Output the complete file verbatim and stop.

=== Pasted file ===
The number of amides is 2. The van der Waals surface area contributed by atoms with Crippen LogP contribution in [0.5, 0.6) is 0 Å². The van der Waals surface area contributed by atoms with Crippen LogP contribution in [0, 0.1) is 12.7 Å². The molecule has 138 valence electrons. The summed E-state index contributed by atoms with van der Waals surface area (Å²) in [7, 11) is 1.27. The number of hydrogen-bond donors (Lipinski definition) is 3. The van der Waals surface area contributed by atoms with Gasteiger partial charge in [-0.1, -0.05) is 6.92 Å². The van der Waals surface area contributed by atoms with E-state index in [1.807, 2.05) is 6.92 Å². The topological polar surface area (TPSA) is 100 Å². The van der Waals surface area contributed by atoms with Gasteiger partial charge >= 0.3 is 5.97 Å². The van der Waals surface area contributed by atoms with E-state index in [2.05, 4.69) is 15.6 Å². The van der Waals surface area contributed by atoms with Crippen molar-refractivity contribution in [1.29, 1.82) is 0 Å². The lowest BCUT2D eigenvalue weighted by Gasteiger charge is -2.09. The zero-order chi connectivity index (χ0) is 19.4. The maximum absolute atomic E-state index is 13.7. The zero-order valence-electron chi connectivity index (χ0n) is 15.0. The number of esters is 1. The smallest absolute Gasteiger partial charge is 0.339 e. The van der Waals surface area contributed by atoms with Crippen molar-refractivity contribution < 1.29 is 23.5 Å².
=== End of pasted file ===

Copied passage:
The number of amides is 2. The van der Waals surface area contributed by atoms with Crippen LogP contribution in [0.5, 0.6) is 0 Å². The van der Waals surface area contributed by atoms with Crippen LogP contribution in [0, 0.1) is 12.7 Å². The molecule has 138 valence electrons. The summed E-state index contributed by atoms with van der Waals surface area (Å²) in [7, 11) is 1.27. The number of hydrogen-bond donors (Lipinski definition) is 3. The van der Waals surface area contributed by atoms with Gasteiger partial charge in [-0.1, -0.05) is 6.92 Å². The van der Waals surface area contributed by atoms with E-state index in [1.807, 2.05) is 6.92 Å². The topological polar surface area (TPSA) is 100 Å². The van der Waals surface area contributed by atoms with Gasteiger partial charge >= 0.3 is 5.97 Å². The van der Waals surface area contributed by atoms with E-state index in [2.05, 4.69) is 15.6 Å². The van der Waals surface area contributed by atoms with Crippen molar-refractivity contribution in [1.29, 1.82) is 0 Å². The lowest BCUT2D eigenvalue weighted by Gasteiger charge is -2.09. The zero-order chi connectivity index (χ0) is 19.4. The maximum absolute atomic E-state index is 13.7. The zero-order valence-electron chi connectivity index (χ0n) is 15.0. The number of esters is 1. The smallest absolute Gasteiger partial charge is 0.339 e. The van der Waals surface area contributed by atoms with Crippen molar-refractivity contribution < 1.29 is 23.5 Å².